Background: The Keltner Bands or channels were developed by Chester Keltner and introduced in his 1960 book, How to Make Money in Commodities. The bands are based on the average true range (ATR) and calculated over a 20-day period. (The time period has been modified to 10 days by others.) The ATR value is doubled and added to a 20-day exponential moving average to produce an upper band and subtracted from this average to produce a lower band.
Purpose: The goal of the Keltner Bands is to identify those times when markets are breaking out of a channel, providing a good visual chart presentation suggesting the start of a potential trend, much like the Donchian Channel breakout method.
Basic signals: The Keltner chart includes three lines laid over prices – an upper line or plus channel band, a middle line for the 20-day exponential moving average, and a lower line or minus channel band. As mentioned, the moving average value may be modified to suit different traders’ styles.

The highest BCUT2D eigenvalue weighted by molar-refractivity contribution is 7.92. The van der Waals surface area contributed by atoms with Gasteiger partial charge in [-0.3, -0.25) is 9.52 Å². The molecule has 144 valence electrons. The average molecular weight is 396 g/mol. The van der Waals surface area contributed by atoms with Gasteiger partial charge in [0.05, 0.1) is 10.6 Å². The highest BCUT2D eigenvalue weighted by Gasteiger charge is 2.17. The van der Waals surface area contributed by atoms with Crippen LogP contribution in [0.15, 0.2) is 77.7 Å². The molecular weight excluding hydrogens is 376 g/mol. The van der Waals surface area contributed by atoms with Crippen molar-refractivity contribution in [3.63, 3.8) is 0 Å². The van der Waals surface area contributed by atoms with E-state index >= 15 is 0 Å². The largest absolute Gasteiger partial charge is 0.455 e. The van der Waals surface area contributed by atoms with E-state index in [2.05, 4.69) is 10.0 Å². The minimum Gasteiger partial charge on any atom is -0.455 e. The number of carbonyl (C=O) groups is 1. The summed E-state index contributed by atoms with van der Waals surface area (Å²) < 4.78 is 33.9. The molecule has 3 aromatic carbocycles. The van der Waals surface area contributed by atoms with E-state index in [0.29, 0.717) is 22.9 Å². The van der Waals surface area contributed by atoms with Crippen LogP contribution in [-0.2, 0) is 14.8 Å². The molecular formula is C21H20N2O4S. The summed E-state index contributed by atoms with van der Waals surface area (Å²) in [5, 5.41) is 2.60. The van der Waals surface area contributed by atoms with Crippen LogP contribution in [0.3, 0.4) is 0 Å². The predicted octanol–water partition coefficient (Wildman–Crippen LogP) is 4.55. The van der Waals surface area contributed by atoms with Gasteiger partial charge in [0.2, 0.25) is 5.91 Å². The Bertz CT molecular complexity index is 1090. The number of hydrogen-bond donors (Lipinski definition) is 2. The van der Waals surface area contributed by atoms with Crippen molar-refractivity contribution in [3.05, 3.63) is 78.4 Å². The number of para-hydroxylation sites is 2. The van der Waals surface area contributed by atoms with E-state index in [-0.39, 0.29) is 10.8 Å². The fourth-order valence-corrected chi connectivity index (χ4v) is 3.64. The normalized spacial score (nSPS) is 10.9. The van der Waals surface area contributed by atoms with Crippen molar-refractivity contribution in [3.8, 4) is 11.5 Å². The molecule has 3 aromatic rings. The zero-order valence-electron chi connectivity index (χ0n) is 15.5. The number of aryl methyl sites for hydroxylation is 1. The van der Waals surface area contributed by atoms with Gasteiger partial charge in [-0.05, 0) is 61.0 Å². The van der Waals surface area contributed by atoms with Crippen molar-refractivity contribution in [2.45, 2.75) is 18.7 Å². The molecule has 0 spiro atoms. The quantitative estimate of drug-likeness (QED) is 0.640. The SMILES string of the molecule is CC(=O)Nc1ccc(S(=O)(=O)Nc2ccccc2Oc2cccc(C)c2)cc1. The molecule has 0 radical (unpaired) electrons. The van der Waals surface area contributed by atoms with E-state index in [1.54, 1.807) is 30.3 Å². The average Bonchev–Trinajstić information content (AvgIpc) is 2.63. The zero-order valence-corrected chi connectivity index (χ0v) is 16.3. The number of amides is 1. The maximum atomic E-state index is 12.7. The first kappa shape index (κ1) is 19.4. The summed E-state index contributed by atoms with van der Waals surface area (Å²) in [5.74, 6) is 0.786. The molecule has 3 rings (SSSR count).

When the price closes above the upper plus band, this positive signal indicates a breakout in upward volatility, and a trader should be long. When the price closes below the lower minus band, this is a negative signal indicating prices will go lower, and a trader should be short.
Prices may close above the upper plus band many times during the duration of an uptrend. That means the positive signal remains in effect until prices close below the lower minus band. If prices do back away from the upper band, the 20-day exponential moving average may be considered support in some traders’ use of the indicator.
Pros/cons: Like Donchian Channels, Keltner Bands may spread out during periods of high volatility that mark changes in trend, increasing the amount of risk using the basic signals. Keltner Bands are an alternative to other envelope methods and should be implemented with chart pattern or other indicator signals, depending on market conditions.